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Spread God's word - but you must respect others' beliefs

By unknown | May 30, 2007 | COMMENTS [ 0 ]

If dead people do turn in their graves, my old man must be turning as I write this.

If dead people do turn in their graves, my old man must be turning as I write this.

He raised me to fear the Almighty and never to utter a word that might be construed to cast doubt on His existence, or malign His children.

He also taught me to be ruthlessly honest, hence this piece.

It boggles the mind why many people who are "saved" close their minds and think they are under God's orders to "save" the rest of us.

You get angry and want to tear your hair out when some yobos blast their kwaito music while a church service is on the go in the neighbourhood. That's wrong, alright.

But similarly, it is wrong for a Bible-punching mob to beat drums in your neighbourhood all night long in the name of worship.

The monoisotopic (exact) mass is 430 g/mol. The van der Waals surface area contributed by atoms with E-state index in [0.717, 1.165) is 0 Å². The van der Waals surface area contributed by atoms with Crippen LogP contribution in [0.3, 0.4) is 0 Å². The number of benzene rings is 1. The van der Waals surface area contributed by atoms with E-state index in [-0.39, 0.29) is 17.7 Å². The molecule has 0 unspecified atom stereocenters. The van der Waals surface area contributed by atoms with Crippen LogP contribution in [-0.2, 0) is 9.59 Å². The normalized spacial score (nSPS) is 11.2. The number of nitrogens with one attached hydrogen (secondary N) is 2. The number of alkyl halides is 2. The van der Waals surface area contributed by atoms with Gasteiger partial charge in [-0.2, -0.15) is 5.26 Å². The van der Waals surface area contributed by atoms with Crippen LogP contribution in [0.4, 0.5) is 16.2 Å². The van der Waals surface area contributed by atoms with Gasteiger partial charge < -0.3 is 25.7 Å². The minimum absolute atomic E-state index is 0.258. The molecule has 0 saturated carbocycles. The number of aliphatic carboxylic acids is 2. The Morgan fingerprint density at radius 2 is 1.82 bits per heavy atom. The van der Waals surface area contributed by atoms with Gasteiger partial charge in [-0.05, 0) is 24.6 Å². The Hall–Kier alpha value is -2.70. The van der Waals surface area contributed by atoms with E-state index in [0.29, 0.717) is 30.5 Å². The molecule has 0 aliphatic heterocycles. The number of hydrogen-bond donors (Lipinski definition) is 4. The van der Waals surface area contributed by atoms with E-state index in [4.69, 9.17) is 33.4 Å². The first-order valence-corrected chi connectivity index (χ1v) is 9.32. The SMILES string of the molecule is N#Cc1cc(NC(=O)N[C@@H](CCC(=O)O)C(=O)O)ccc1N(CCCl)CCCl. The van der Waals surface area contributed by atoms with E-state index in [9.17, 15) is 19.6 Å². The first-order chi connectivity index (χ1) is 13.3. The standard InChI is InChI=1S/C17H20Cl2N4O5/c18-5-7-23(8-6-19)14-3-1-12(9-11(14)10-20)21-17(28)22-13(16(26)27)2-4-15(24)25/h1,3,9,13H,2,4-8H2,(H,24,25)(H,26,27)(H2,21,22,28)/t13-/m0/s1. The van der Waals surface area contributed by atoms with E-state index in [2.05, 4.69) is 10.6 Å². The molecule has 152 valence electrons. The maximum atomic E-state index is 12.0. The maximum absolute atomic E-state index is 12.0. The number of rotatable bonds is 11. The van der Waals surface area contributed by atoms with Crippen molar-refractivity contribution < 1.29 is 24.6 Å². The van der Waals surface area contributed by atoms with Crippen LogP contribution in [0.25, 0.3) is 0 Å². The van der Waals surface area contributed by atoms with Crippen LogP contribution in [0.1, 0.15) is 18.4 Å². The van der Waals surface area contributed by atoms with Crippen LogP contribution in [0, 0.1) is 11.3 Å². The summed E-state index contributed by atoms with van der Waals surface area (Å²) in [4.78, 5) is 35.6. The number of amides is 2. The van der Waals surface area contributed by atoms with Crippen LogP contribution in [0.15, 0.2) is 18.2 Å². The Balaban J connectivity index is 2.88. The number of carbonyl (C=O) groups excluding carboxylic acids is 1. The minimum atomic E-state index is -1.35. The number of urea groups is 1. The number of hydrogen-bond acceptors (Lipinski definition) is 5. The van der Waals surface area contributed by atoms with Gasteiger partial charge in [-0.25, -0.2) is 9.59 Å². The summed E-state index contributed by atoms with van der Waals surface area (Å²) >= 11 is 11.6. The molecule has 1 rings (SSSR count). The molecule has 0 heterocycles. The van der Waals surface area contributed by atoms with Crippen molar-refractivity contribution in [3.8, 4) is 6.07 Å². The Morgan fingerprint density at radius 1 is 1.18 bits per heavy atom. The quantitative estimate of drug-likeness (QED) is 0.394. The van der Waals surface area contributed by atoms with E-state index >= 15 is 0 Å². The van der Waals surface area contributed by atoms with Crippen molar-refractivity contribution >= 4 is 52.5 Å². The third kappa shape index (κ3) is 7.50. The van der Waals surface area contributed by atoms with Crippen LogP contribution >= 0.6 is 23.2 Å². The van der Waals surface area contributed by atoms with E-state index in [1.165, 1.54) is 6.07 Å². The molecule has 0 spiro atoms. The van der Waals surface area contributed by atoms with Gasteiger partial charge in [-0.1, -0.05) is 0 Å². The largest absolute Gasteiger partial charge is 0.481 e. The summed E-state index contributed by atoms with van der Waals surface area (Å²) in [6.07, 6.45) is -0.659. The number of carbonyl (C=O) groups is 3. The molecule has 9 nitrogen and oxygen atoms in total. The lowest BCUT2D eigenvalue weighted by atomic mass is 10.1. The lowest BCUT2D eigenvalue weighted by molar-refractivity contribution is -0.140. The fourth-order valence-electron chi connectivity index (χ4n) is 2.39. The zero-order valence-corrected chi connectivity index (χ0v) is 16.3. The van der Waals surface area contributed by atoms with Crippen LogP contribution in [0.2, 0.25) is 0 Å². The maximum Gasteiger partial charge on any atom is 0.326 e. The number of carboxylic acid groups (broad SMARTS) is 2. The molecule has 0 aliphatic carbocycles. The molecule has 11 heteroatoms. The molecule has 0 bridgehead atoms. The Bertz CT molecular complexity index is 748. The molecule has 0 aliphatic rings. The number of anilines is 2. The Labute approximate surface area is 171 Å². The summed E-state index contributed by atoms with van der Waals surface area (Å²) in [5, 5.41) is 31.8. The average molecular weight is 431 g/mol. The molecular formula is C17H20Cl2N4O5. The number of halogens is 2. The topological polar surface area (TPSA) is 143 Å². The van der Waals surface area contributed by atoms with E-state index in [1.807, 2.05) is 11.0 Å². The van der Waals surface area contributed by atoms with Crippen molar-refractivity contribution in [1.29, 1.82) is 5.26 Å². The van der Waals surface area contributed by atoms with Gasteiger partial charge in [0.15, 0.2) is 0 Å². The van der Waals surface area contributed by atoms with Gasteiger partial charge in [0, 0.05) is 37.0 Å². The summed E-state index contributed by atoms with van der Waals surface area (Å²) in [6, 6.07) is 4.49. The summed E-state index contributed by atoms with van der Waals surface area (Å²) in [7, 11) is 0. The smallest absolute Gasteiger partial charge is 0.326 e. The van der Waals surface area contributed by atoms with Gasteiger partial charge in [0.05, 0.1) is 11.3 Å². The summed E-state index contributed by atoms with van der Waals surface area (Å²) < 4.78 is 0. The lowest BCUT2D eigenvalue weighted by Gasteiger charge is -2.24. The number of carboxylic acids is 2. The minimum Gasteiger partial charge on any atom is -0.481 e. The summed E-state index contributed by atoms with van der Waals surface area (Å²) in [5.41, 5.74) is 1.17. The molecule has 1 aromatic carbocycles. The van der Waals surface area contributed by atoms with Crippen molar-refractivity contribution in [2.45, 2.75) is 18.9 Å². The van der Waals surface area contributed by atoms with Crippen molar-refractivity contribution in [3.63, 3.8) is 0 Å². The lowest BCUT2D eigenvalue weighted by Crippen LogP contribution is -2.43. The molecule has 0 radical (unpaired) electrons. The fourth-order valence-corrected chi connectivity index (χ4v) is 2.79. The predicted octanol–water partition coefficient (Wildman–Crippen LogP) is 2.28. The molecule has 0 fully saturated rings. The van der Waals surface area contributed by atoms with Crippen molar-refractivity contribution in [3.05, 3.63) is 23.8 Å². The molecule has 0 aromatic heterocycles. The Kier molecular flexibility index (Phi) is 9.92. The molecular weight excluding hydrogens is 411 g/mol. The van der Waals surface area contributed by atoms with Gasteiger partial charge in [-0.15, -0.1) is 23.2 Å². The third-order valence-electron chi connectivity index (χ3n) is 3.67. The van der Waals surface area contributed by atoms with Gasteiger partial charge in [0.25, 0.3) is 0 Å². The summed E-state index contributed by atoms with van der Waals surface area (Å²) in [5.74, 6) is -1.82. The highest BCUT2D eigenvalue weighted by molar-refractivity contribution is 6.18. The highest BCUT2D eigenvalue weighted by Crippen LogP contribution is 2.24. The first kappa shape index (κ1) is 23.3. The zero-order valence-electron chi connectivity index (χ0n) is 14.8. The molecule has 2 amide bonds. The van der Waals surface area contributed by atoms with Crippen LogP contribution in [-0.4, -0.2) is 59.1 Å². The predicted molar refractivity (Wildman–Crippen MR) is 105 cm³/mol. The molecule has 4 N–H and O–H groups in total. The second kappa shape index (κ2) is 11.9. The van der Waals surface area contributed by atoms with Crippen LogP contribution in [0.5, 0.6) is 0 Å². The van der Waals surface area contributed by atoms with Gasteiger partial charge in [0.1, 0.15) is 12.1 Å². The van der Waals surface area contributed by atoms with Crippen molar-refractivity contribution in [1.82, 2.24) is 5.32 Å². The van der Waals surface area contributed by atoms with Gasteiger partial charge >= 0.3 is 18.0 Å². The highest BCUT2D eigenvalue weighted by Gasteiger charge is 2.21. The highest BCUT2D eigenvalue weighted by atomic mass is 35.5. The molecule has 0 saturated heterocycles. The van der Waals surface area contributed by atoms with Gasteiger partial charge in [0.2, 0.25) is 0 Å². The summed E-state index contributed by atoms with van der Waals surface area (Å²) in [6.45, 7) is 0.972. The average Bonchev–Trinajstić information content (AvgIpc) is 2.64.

Or to pitch up a tent on your doorstep and play live gospel music full blast all weekend.

Worse still is when strangers knock on your door and demand to "share" with you. You feel like the devil himself when you say "no thanks". So you end up with a whole bunch of strangers in your house making a racket, clapping hands and praying for your salvation.

I am reminded of a man who was preaching on a bus I was riding in years back. As he warmed up to his sermon, one Doubting Thomas shook his head in disbelief, smiling with scepticism written all over his face.

The preacher saw red.

Like a cat leading a mouse into a trap, he went on preaching, while nudging closer and closer to his target.

When he was within striking range, he lunged at the disbeliever, grabbed him by the lapels of his shirt and lifted him out of his seat as if he were a rag doll.

The aunties on the bus wailed as men stepped in between preacher man and sinner.

When they had been separated, the alleged man of God wagged his finger at his tiny challenger and threatened in Zulu: "For God's word, I will f*** you up!" Wow.

Not very surprising, though, considering how many wars have been started in the name of religion.

Reminds me of the story of little Nkwesheng, a primary school pupil in Boekenhout in Mabopane.

Before I relate it, I can attest to its veracity because I saw Nkwesh-boyz's script with my own eyes.

The question was: How is rain formed (evaporation, clouds, etc)?

Nkwesheng's succinct answer was: "Ke dilo tsa Modimo." (It's God's things).

I had a good giggle then, and I am having one now.

My old man must be turning full speed.

l Charles Mogale is the editor of Sunday World


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